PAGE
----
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Langue English Langue du Résumé Titre Original
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Volume de collection Numéro de collection Edition
ISSN 0022-1112 ISBN Médium
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Numéro d'Appel MARBEC @ alain.herve @ collection 2106
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Auteur Dagorn, L.; Holland, K.N.; Restrepo, V.; Moreno, G.
Titre Is it good or bad to fish with FADs? What are the real impacts of the use of drifting FADs on pelagic marine ecosystems? Type Article scientifique
Année 2013 Publication Revue Abrégée Fish And Fisheries
Volume 14 Numéro 3 Pages (down) 391-415
Mots-Clés by-catch; ecological trap; Fad; purse seine; tuna
Résumé The use of fish aggregating devices (FADs) by purse seine fisheries has come under increasing criticism for its potential deleterious impacts on tuna stocks, for high levels of by-catch and threats to the biodiversity of tropical pelagic ecosystems. Here, we review the current state of scientific knowledge of this fishing technique and current management strategies. Our intent is to encourage objective discussion of the topic and highlight areas worthy of future research. We show that catching juvenile tuna around FADs does not necessarily result in overfishing of stocks, although more selective fishing techniques would likely help obtain higher yield. Levels of non-tuna by-catch are comparable to or less than in other commercial tuna fisheries and are primarily comprised of species that are not considered threatened. Accordingly, to minimize impacts on ecosystem balance, there is merit in considering that all species captured in purse seine fisheries (excluding vulnerable species such as turtles and sharks) should be retained, but the consequences of such a measure should be carefully examined before implementation. The take of vulnerable species could be further reduced by introduction of additional mitigation measures, but their potential benefits would be limited without parallel efforts with other gears. Finally, there is no unequivocal empirical evidence that FADs represent an ‘ecological trap’ that inherently disrupts tuna biology although further research should focus on this issue. We encourage RFMOs to expand and improve their FAD management plans. Under appropriate management regimes, FAD fishing could be an ecologically and economically sensible fishing method.
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ISSN 1467-2979 ISBN Médium
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Numéro d'Appel LL @ pixluser @ collection 256
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Auteur Follesa, M.C.; Marongiu, M.F.; Zupa, W.; Bellodi, A.; Cau, A.; Cannas, R.; Colloca, F.; Djurovic, M.; Isajlovic, I.; Jadaud, A.; Manfredi, C.; Mulas, A.; Peristeraki, P.; Porcu, C.; Ramirez-Amaro, S.; Salmeron Jimenez, F.; Serena, F.; Sion, L.; Thasitis, I.; Cau, A.; Carbonara, P.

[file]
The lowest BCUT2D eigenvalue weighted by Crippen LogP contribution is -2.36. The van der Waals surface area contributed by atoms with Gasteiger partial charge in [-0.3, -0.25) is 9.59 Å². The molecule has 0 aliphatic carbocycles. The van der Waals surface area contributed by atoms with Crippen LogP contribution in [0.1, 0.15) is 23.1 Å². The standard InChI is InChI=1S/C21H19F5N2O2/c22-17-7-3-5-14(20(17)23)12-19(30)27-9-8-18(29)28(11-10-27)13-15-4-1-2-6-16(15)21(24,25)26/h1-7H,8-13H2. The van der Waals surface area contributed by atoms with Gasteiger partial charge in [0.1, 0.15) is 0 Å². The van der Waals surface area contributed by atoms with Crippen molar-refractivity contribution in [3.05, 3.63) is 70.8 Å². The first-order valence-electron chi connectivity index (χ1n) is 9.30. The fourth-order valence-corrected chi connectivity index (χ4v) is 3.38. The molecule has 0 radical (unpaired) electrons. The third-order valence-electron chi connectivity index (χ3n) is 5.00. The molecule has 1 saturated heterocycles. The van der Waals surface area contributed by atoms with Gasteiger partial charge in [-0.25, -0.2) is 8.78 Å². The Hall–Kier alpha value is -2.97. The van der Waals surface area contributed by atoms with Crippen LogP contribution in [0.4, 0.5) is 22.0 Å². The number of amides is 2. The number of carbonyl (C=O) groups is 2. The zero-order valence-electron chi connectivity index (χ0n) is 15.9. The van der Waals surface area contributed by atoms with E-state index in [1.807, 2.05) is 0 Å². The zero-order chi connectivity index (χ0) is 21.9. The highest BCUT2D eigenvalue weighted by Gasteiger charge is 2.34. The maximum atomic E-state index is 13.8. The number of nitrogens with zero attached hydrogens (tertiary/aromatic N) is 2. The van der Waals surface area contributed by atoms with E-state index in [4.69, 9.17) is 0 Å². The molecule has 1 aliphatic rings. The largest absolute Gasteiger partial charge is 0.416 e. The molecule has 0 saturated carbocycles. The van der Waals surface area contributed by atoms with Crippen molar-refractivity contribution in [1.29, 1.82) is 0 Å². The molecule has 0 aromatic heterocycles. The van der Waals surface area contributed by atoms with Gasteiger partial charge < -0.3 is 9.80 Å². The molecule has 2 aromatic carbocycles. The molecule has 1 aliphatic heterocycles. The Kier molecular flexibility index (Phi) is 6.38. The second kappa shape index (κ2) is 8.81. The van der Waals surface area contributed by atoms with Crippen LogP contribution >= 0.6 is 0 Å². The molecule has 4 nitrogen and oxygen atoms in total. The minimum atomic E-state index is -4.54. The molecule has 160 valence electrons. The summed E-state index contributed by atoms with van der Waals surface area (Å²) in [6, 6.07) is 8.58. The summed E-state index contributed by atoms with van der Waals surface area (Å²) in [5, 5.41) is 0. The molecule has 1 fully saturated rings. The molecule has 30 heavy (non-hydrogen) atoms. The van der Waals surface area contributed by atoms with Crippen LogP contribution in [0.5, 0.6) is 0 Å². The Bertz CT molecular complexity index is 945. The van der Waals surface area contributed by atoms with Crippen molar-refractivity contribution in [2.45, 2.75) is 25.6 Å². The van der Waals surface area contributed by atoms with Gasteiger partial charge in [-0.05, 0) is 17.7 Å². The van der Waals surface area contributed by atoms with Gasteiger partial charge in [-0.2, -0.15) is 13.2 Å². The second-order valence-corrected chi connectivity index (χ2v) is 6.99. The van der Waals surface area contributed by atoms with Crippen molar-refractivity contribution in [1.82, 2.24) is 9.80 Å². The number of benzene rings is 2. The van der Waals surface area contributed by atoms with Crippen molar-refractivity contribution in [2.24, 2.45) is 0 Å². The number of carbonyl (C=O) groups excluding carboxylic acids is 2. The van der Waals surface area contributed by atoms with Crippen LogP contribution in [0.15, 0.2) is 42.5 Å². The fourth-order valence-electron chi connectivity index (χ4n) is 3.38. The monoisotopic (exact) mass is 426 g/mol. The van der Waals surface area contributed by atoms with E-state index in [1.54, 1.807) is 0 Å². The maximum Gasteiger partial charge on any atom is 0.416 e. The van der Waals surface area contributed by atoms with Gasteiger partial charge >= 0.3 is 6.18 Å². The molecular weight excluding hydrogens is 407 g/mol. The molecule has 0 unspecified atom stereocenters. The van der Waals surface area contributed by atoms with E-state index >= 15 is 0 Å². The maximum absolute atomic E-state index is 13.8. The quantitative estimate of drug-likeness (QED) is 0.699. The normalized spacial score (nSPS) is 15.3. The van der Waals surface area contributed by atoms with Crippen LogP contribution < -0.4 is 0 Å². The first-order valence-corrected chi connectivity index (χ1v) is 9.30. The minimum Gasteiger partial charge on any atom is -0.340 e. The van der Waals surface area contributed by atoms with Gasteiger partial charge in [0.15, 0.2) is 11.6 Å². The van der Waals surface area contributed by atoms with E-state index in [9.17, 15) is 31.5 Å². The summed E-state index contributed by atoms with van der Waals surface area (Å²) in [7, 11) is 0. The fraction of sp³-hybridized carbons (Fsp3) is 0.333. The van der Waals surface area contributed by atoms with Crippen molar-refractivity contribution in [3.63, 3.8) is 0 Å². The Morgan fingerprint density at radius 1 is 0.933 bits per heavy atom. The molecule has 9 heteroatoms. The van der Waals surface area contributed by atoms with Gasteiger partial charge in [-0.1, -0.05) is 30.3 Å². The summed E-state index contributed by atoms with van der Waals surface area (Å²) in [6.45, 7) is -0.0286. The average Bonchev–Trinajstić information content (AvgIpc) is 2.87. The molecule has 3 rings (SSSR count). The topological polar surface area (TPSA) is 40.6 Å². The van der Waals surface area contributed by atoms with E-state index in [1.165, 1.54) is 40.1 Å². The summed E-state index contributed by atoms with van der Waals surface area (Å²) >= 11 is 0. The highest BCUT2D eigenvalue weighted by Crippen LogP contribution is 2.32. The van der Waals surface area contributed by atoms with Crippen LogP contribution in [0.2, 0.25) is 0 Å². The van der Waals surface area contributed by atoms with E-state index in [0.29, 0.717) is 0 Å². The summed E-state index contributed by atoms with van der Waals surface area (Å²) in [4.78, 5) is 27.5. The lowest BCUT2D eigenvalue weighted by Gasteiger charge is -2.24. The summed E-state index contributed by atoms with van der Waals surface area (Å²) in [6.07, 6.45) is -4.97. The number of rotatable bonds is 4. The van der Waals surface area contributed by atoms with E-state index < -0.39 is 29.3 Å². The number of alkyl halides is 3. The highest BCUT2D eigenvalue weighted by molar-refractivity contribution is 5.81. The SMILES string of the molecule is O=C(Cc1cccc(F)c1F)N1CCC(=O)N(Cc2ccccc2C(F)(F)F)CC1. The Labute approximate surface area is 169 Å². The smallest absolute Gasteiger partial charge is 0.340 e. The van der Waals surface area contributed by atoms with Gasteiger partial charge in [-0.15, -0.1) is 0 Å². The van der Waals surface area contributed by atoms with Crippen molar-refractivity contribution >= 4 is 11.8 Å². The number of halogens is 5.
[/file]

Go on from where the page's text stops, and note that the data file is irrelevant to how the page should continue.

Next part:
Titre Spatial variability of Chondrichthyes in the northern Mediterranean Type Article scientifique
Année 2019 Publication Revue Abrégée Sci. Mar.
Volume 83 Numéro Pages (down) 81-100
Mots-Clés abundance; adriatic sea; balearic-islands; bottom trawl surveys; by-catch; Chondrichthyes; demersal assemblages; depth distribution; distribution; dynamics; elasmobranchs; fish; fisheries; Mediterranean; parameters; patterns
Résumé Thanks to the availability of the MEDITS survey data, a standardized picture of the occurrence and abundance of demersal Chondrichthyes in the northern Mediterranean has been obtained. During the spring-summer period between 2012 and 2015, 41 Chondrichthyes, including 18 sharks (5 orders and 11 families). 22 batoids (3 orders and 4 families) and 1 chimaera, were detected from several geographical sub-areas (GSAs) established by the General Fisheries Commission for the Mediterranean. Batoids had a preferential distribution on the continental shelf (10-200 m depth). while shark species were more frequent on the slope (200-800 m depth). Only three species, the Carcharhiniformes Galeus melastomus and Scyliorhinus canicida and the Torpediniformes Torpedo matmorata were caught in all GSAs studied. On the continental shelf, the Rajidae family was the most abundant, being represented in primis by Raja clavaia and then by R. miraleius, R. polystigma and R. asterias. The slope was characterized by the prevalence of G. melastomus in all GSAs, followed by S. canictda, E. spinax and Squalus blainville. Areas under higher fishing pressure, such as the Adriatic Sea and the Spanish coast (with the exception of the Balearic Islands), show a low abundance of chondrichthyans, but other areas with a high level of fishing pressure, such as southwestern Sicily, show a high abundance, suggesting that other environmental drivers work together with fishing pressure to shape their distribution. Results of generalized additive models highlighted that depth is one of the most important environmental drivers influencing the distribution of both batoid and shark species, although temperature also showed a significant influence on their distribution. The approach explored in this work shows the possibility of producing maps modelling the distribution of demersal chondrichthyans in the Mediterranean that are useful for the management and conservation of these species at a regional scale. However, because of the vulnerability of these species to fishing exploitation, fishing pressure should be further incorporated in these models in addition to these environmental drivers.
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Langue English Langue du Résumé Titre Original
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ISSN 0214-8358 ISBN Médium
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Notes WOS:000504829900007 Approuvé pas de
Numéro d'Appel MARBEC @ isabelle.vidal-ayouba @ collection 2700